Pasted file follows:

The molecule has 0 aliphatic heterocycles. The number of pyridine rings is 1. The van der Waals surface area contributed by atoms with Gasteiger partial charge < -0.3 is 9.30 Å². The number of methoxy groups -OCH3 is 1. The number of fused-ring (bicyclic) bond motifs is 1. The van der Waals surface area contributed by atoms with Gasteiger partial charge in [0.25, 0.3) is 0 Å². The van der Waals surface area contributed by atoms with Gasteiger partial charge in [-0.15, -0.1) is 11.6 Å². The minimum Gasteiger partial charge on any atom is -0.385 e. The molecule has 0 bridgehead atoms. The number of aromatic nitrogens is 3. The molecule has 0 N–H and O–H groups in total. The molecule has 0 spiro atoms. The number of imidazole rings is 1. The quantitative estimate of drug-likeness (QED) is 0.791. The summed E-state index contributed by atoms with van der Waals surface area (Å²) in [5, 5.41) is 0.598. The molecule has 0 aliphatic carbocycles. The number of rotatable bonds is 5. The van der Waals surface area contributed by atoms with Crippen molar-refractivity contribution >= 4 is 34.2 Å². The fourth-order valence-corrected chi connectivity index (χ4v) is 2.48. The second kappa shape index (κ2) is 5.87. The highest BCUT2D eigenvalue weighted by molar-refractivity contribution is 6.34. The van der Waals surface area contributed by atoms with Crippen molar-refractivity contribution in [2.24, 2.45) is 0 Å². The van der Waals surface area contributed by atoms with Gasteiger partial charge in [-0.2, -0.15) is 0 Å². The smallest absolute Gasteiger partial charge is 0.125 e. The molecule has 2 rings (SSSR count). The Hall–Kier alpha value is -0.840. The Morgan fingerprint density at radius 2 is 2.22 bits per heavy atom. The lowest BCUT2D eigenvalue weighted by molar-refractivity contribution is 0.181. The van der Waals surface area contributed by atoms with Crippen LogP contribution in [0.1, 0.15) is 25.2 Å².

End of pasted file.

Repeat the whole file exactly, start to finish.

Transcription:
The molecule has 0 aliphatic heterocycles. The number of pyridine rings is 1. The van der Waals surface area contributed by atoms with Gasteiger partial charge < -0.3 is 9.30 Å². The number of methoxy groups -OCH3 is 1. The number of fused-ring (bicyclic) bond motifs is 1. The van der Waals surface area contributed by atoms with Gasteiger partial charge in [0.25, 0.3) is 0 Å². The van der Waals surface area contributed by atoms with Gasteiger partial charge in [-0.15, -0.1) is 11.6 Å². The minimum Gasteiger partial charge on any atom is -0.385 e. The molecule has 0 bridgehead atoms. The number of aromatic nitrogens is 3. The molecule has 0 N–H and O–H groups in total. The molecule has 0 spiro atoms. The number of imidazole rings is 1. The quantitative estimate of drug-likeness (QED) is 0.791. The summed E-state index contributed by atoms with van der Waals surface area (Å²) in [5, 5.41) is 0.598. The molecule has 0 aliphatic carbocycles. The number of rotatable bonds is 5. The van der Waals surface area contributed by atoms with Crippen molar-refractivity contribution >= 4 is 34.2 Å². The fourth-order valence-corrected chi connectivity index (χ4v) is 2.48. The second kappa shape index (κ2) is 5.87. The highest BCUT2D eigenvalue weighted by molar-refractivity contribution is 6.34. The van der Waals surface area contributed by atoms with Crippen molar-refractivity contribution in [2.24, 2.45) is 0 Å². The van der Waals surface area contributed by atoms with Gasteiger partial charge in [-0.2, -0.15) is 0 Å². The smallest absolute Gasteiger partial charge is 0.125 e. The molecule has 2 rings (SSSR count). The Hall–Kier alpha value is -0.840. The Morgan fingerprint density at radius 2 is 2.22 bits per heavy atom. The lowest BCUT2D eigenvalue weighted by molar-refractivity contribution is 0.181. The van der Waals surface area contributed by atoms with Crippen LogP contribution in [0.1, 0.15) is 25.2 Å².